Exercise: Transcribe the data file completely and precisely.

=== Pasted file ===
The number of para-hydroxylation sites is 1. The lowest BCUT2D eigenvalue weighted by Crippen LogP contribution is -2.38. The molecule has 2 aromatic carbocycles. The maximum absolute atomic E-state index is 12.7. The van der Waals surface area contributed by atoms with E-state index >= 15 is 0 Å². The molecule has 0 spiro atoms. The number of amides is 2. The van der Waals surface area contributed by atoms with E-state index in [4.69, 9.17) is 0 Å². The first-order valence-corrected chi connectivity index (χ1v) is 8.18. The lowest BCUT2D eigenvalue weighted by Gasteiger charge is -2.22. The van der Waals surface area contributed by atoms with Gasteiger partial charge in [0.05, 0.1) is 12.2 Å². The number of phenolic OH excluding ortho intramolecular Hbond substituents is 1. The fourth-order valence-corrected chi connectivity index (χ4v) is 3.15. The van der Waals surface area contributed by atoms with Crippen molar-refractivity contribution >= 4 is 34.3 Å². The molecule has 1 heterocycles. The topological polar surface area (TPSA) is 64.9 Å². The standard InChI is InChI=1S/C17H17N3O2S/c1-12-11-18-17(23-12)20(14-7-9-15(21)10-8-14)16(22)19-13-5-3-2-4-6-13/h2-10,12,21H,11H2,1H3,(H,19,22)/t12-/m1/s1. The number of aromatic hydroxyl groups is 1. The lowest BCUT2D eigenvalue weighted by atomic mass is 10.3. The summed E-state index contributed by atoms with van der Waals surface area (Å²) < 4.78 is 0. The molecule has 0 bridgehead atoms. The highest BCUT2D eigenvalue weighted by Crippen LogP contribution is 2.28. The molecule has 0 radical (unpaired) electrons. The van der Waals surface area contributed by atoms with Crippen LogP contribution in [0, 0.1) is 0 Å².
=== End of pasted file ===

The number of para-hydroxylation sites is 1. The lowest BCUT2D eigenvalue weighted by Crippen LogP contribution is -2.38. The molecule has 2 aromatic carbocycles. The maximum absolute atomic E-state index is 12.7. The van der Waals surface area contributed by atoms with E-state index >= 15 is 0 Å². The molecule has 0 spiro atoms. The number of amides is 2. The van der Waals surface area contributed by atoms with E-state index in [4.69, 9.17) is 0 Å². The first-order valence-corrected chi connectivity index (χ1v) is 8.18. The lowest BCUT2D eigenvalue weighted by Gasteiger charge is -2.22. The van der Waals surface area contributed by atoms with Gasteiger partial charge in [0.05, 0.1) is 12.2 Å². The number of phenolic OH excluding ortho intramolecular Hbond substituents is 1. The fourth-order valence-corrected chi connectivity index (χ4v) is 3.15. The van der Waals surface area contributed by atoms with Crippen molar-refractivity contribution >= 4 is 34.3 Å². The molecule has 1 heterocycles. The topological polar surface area (TPSA) is 64.9 Å². The standard InChI is InChI=1S/C17H17N3O2S/c1-12-11-18-17(23-12)20(14-7-9-15(21)10-8-14)16(22)19-13-5-3-2-4-6-13/h2-10,12,21H,11H2,1H3,(H,19,22)/t12-/m1/s1. The number of aromatic hydroxyl groups is 1. The lowest BCUT2D eigenvalue weighted by atomic mass is 10.3. The summed E-state index contributed by atoms with van der Waals surface area (Å²) < 4.78 is 0. The molecule has 0 bridgehead atoms. The highest BCUT2D eigenvalue weighted by Crippen LogP contribution is 2.28. The molecule has 0 radical (unpaired) electrons. The van der Waals surface area contributed by atoms with Crippen LogP contribution in [0, 0.1) is 0 Å².